The post office isn’t just where you go to buy stamps in many countries. It’s also a bank and an insurance company. Proponents say that postal banking gives people worldwide a reliable way to save and manage their money without costly fees or scams, and that the U.S. Postal Service should offer financial services again — as it did up until 1967.
In fact, Sen. Bernie Sanders (I-Vt.), the candidate for the Democratic presidential nomination, has injected this argument into the presidential debate. “I think that the Postal Service, in fact, can play an important role in providing modest types of banking service to folks who need it,” he said recently.
But, at least internationally, the Obama administration apparently has some concerns about post offices that provide financial services.
On Thursday, the text of a major trade deal known as the Trans-Pacific Partnership was released, confirming that the administration has negotiated limits on what post offices can do in the financial space.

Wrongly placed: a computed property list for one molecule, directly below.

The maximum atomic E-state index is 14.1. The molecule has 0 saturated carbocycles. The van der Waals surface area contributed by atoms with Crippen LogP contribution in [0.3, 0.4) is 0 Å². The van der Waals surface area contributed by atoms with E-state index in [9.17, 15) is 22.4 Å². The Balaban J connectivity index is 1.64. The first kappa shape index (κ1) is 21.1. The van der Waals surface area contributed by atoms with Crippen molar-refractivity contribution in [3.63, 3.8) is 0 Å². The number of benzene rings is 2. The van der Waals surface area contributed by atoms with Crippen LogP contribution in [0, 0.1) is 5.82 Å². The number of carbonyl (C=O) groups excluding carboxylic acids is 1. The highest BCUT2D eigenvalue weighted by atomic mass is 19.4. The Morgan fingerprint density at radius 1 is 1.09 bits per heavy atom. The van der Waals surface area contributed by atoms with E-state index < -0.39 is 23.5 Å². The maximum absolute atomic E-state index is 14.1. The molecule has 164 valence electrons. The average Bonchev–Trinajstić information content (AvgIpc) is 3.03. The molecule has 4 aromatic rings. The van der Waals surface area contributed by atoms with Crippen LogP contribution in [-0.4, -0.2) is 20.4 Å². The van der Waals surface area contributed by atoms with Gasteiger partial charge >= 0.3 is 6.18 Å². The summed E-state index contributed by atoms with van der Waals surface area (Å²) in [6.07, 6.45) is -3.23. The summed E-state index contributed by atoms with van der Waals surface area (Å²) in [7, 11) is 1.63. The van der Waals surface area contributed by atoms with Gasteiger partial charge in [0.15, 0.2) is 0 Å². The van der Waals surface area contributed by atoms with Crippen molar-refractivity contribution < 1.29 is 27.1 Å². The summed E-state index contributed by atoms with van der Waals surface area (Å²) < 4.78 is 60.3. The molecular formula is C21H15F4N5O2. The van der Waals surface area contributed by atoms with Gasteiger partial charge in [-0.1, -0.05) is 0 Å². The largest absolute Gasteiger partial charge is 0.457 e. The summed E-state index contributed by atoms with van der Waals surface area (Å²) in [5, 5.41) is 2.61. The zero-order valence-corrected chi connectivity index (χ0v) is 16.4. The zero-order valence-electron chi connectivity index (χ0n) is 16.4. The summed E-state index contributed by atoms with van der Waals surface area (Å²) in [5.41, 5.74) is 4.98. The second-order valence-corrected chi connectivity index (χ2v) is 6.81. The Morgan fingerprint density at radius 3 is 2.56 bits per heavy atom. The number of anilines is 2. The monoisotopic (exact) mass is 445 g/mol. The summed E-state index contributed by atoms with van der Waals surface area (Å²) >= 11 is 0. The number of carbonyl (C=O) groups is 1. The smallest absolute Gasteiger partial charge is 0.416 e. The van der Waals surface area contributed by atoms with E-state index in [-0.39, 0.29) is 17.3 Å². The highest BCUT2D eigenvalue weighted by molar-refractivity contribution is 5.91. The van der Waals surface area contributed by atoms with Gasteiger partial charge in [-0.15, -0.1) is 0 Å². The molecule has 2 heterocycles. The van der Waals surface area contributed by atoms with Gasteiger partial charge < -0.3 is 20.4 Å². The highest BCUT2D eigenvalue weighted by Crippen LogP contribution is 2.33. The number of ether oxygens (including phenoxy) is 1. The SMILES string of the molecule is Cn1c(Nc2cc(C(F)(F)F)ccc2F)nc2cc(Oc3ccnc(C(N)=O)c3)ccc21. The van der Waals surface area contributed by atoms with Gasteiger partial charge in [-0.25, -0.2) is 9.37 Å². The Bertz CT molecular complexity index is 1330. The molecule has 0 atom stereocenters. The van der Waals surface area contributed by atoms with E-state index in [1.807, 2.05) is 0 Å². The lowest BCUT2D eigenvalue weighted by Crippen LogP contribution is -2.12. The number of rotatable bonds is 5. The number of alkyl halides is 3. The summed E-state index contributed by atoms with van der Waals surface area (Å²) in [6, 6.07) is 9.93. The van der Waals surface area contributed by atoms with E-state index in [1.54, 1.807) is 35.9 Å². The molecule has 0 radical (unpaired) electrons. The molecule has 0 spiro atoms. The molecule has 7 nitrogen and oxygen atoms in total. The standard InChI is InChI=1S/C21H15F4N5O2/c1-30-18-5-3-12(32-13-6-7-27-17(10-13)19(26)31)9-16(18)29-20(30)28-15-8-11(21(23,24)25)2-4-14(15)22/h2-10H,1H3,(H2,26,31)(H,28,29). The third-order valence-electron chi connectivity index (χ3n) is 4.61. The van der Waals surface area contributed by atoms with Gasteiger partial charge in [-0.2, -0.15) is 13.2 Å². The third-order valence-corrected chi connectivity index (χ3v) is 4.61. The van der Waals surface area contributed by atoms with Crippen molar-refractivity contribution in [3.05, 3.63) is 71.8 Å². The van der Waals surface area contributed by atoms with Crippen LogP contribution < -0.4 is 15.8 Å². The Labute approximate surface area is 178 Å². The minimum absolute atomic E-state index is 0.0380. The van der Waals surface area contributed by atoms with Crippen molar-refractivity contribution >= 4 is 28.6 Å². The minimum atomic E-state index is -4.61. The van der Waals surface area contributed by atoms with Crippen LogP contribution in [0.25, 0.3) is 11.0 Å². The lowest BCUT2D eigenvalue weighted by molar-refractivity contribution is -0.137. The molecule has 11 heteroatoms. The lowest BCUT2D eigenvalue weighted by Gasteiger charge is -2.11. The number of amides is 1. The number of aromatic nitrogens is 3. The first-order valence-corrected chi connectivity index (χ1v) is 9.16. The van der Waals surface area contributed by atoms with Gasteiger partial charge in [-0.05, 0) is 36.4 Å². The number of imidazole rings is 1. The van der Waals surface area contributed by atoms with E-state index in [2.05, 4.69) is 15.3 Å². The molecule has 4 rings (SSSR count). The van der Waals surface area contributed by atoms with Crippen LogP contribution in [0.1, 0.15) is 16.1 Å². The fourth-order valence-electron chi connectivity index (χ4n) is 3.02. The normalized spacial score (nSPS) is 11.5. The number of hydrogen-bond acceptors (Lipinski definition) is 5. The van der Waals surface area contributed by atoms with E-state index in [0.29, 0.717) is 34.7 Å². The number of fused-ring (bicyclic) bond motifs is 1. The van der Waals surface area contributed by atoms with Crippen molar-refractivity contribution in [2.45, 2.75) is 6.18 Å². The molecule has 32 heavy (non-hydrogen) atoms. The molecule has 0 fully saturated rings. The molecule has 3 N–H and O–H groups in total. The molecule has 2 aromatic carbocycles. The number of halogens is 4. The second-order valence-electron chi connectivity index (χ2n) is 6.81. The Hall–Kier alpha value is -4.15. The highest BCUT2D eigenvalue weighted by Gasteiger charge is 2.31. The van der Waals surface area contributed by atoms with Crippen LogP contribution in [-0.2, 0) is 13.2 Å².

More precisely, the agreement seeks to curtail what global insurance companies describe as the unfair advantages granted to post offices by governments worldwide. A side letter specifically names Japan Post, which offers insurance products and other financial services to consumers. Insurance is a lucrative business in an aging nation of 127 million people, and Japan Post Insurance earned roughly $50 billion in premiums last year.
“This is an issue that a lot of insurance company and insurance organizations in the U.S. and in other markets have been concerned about for a long time,” said Steve Simchak, the director of international affairs at the American Insurance Association. The group represents property and casualty insurers.
“We’re pleased that the TPP creates a framework for reining in the special privileges that post offices that sell and underwrite insurance have enjoyed,” he added.